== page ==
The COVID-19 is a respiratory disease caused by SARS-COV-2 virus which is a strain of virus that came from Wuhan in China late December of the year 2019 and has caused a devastating effect on almost everyone on earth forcing businesses to be closed, events to be canceled and economies to be completely shattered since it’s spread earlier this year 2020.
This is a very new disease and because of that, there is much to learn about the disease which scientists ae constantly working on in order to understand more about it so as to be able to fight it even much more efficiently. Meanwhile in their researches, scientists have been able to realize the roles played by pre-existing conditions in determining the severity of the disease on patients who contracts the coronavirus.
In order to assess the situations which can determine the fatality of the coronavirus infection, scientists have been able to further carry out much more researchers on pre-existing conditions which can cause serious complications.
The research was recently carried out by Penn State University which published in the journal PLOS One took a look at a variety of pre-existing conditions.
A team of researchers reviewed data on almost 500 COVID-19 cases and determined the following five cases are the deadliest pre-existing conditions when it comes to the coronavirus disease.
Cancer Patients are 1.47 times more likely to die from COVID
While an early diagnose of cancer might mean catching the malignant cells when they’re still fresh out, the American Cancer Society writes that “doctors are still learning about the possible risks of COVID-19 infection for cancer patients”.
The body further warned that all patients who are undergoing chemotherapy or stem cell (bone marrow) treatments should be extra careful and avoid infections at all cost “because their immune system can be severely weakened by the treatment.”
Diabetic patients are 1.48 times more likely to die from COVID
While some diabetes can be lifelong, having the illness doesn’t mean you’re susceptible to catching the COVID-19 but “the problem people with diabetes face is primarily a problem of worse outcomes” stated the American Diabetes Association.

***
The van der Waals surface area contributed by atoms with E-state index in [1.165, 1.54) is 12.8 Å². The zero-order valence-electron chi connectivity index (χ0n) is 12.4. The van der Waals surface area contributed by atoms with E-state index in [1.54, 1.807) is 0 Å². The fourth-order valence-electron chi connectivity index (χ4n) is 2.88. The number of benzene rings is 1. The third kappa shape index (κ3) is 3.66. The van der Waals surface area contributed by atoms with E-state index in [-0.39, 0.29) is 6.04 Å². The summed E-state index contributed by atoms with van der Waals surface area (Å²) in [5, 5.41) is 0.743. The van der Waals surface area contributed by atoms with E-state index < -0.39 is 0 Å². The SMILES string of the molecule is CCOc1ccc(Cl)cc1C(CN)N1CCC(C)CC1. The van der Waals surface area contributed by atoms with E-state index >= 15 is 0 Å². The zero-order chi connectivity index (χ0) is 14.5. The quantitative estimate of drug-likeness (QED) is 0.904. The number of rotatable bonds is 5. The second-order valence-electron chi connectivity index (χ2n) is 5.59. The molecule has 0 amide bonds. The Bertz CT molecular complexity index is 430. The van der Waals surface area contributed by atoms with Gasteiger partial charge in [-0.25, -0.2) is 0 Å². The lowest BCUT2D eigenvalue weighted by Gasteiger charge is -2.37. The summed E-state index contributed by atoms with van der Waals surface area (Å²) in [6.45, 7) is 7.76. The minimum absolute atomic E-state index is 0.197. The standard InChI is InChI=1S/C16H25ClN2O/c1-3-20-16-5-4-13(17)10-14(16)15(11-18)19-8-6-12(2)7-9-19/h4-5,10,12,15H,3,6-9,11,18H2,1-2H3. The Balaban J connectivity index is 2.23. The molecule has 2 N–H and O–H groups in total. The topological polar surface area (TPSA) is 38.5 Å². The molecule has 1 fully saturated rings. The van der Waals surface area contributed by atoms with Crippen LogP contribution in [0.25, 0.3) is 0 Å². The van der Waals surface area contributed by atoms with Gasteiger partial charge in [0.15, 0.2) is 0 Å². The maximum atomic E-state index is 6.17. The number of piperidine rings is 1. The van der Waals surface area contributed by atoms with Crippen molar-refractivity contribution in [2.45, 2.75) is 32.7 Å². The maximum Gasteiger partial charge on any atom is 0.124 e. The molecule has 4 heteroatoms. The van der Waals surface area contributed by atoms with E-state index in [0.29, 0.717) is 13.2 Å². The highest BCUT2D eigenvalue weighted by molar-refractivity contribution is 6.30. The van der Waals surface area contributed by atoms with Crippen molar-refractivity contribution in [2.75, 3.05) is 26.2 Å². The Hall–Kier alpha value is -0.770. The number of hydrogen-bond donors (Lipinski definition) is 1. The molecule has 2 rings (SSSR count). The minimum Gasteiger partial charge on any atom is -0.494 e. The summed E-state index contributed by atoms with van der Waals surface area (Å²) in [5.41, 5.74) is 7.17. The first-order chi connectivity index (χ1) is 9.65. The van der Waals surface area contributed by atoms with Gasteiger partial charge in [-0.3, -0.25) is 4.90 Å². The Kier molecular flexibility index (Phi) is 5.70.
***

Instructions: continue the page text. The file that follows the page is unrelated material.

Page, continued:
If your diabetes is being manage safely and regularly that puts you in a much better position but if the blood sugar level are constantly fluctuating or other diabetes-related complications can happen.
Since COVID-19 is a viral disease, this makes it also risky for diabetic patients as it can cause inflammation or internal swelling which is an already risky situation of above-target blood sugars.
Viruses also make patients more likely to experience diabetic ketoacidosis (DKA). And if you’re concerned about this condition, This Quick Trick Can Determine Your Diabetes Risk, Study Says.
Hypertensive patients are 1.82 times more likely to die from COVID
Having a high blood pressure can be risky to your lifestyle causing stress and doctors have described this as “the silent killer” because it can often be present with no symptoms at all.
Meanwhile, early analysis of data from the outbreak of COVID-19 both in the US and China showed that having high blood pressure is the most commonly shared pre-existing condition among those hospitalized with 3- to 50 percent of patients havign it.
Hypertension is very deadly as it can weaken the patient’s immune system and because of this, patients hit by the COVID-19 are likely to exhibit more severe symptoms.
Congestive heart failure patients are 2.03 times more likely to die from COVID
Patients with congestive heart failure which is a progressive, chronic weakening of the heart which causes the ventricles to lose their strength and their ability to pump sufficient blood throughout the body are 2.03 times more likely to die from COVID-19.
Studies carried out in China suggested that about 20% of the COVID-19 patients in Wuhan which is the epicenter of the original outbreak in December demonstrated a cardiac effect called “myocardial injury”.
However, analysis by the University of Oxford also stresses that it’s important that heart failure patients are not “written off.” “For patients with known heart failure, continuation of current therapy is crucial,” the experts warn.
Chronic kidney disease patients are 3.25 times more likely to die from COVID
Those who are constant smokers as well as older people or those living with obesity and diabetes are at a much more higher risk for chronic kidney disease and this disease also runs as an heredity which is more common in African-Americans, Native Americans and Asian-Americans.
As many cases of COVID-19 is being reported, patients with this disease are much more vulnerable and can lead to fatal severity if they contract the COVID-19.
“Patients with chronic kidney disease (CKD) have a higher rate of all-type infections and cardiovascular disease than the general population,” a June paper in the Clinical Kidney Journal sums up. “A markedly altered immune system and immunosuppressed state may predispose CKD patients to infectious complications. Likewise, they have a state of chronic systemic inflammation that may increase their morbidity and mortality.” This research found that the risk for severe COVID-19 is three times higher in those with CKD than those without it.